We work for the well-being of the primates. We integrate different work methodologies that make us one of the few centres worldwide that are fighting for the survival of the primates on all necessary fronts and, at the same time, offer an excellent care to the rescued primates.
- We have rescued 30 primates and collaborated in the rescue or relocation of 33 primates more.
- More than 90,000 visitors have taken a guided tour of our facilities and have known the problem first hand.
- More than 14,000 students have participated in our educational workshops and more than 2,000 have taken our training courses.
- Since 2013 we deliver a Master’s Degree and a Postgraduate Course in primatology with the UdG Foundation. We have trained more than 100 students.
- Achievement of 8 research scholarships in ethology.
- We are accredited to run projects under European Voluntary Service (part of the European Union’s Erasmus+ programme).
- In 2002 we founded MONA-UK, the British branch (based in Cambridge) that helps in spreading our work and raising funds.
- 95% of our revenues are self-generated, which means that we are not dependent on public subsides to carry out our activities.
For many years, because of our proximity to the African continent, many chimpanzees have arrived in Spain illegally to be used in circuses and as tourist attractions. In the 70’s and 80’s, it was common to see photographers taking pictures to tourists posing next to a chimpanzee. Nowadays they are used in traveling circuses, advertisements, television shows, zoos, and amusement parks. Many other chimpanzees are held in poor condition in private collections.
In 2001 we were recognized as a primate recovery centre suitable to take primates from illegal traffic in. So, we could rescue the first group of chimpanzees, confiscated from an ex-circus trainer. Those chimpanzees had been living for more than 8 years in a broken-down truck in deplorable conditions. This is how we started a long-term project to solve a situation so far neglected by the public authorities.
Rescue and rehabilitation
We rescue abused primates. We rehabilitate them physically and mentally and we offer them a second life within a group.
Research and courses
We are committed to ethological research in order to monitor and improve the well-being of rescued animals. We train the primatologists of the future.
Education and awareness
We explain our work to people to increase their awareness and reduce the risks faced by primates.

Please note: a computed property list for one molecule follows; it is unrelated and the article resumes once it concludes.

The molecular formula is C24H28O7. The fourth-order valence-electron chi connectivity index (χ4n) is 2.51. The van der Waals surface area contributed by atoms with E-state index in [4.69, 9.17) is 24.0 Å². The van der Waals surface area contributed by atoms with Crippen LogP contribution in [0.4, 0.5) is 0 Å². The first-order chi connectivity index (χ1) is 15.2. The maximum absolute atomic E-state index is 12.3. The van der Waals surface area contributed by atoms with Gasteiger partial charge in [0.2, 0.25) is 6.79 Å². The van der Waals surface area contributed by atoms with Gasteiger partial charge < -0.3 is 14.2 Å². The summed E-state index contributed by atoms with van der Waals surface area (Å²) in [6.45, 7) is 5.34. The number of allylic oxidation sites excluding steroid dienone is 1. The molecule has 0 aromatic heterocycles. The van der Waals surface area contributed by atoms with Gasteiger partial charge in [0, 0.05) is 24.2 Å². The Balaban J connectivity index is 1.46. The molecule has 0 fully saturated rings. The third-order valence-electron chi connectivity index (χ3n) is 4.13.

To find some new lands to build a larger rescue centre with the goal of helping the primates that are waiting to be accepted.
- To build the new rescue centre.
- To continue with the introduction of the last rescued chimpanzee to his new group.
- To improve education classroom and the workshops we offer.
How can I help?
- With time: Becoming a volunteer.
- With money: There are different ways to collaborate. For example, you can feed a chimpanzee for 1 € per month, sponsor one or become a collaborating company.
- With material: We need from nuts to lawn mowers.
- There are also online shopping platforms, like Wapser or Helpfreely, that allow users to give 3% of the amount of their purchase. Also through RACC and CIVICLUB.
More information on Fundació MONA website.
Sources of funding
MONA is mainly financed by private collaborators (members, sponsors and donors) and collaborating organizations and companies. We also get revenues from our guided tours and training courses.
An example to follow
Jane Goodall, for being the woman who best brought the greatness of chimpanzees to western society and for the wonderful work that still develops to raise awareness about the importance of the conservation.
To become the solution for all the primates that are waiting to be accepted in a rescue centre and to improve the laws.
A good habit
To consume in a responsible manner. For example, avoiding products that contain palm oil or coltan. Its consumption is fomenting a rapid disappearance of the tropical forests and its inhabitants.
To stop giving “likes” to images of celebrities or anonymous people with exotic animals.
A disturbing reflection
Chimpanzees are already extinct in 7 African countries due to human action (deforestation and poaching).
A reflection for hope
The populations of other primates’ species, such as the Mountain Gorilla, are recovering thanks to a good land management.
In Spain there are no more circuses with chimpanzees and there seems to be a decline in the use of these animals in the entertainment world.
Through the guided tours that we have been offering for over 16 years, we have detected an increase of social awareness.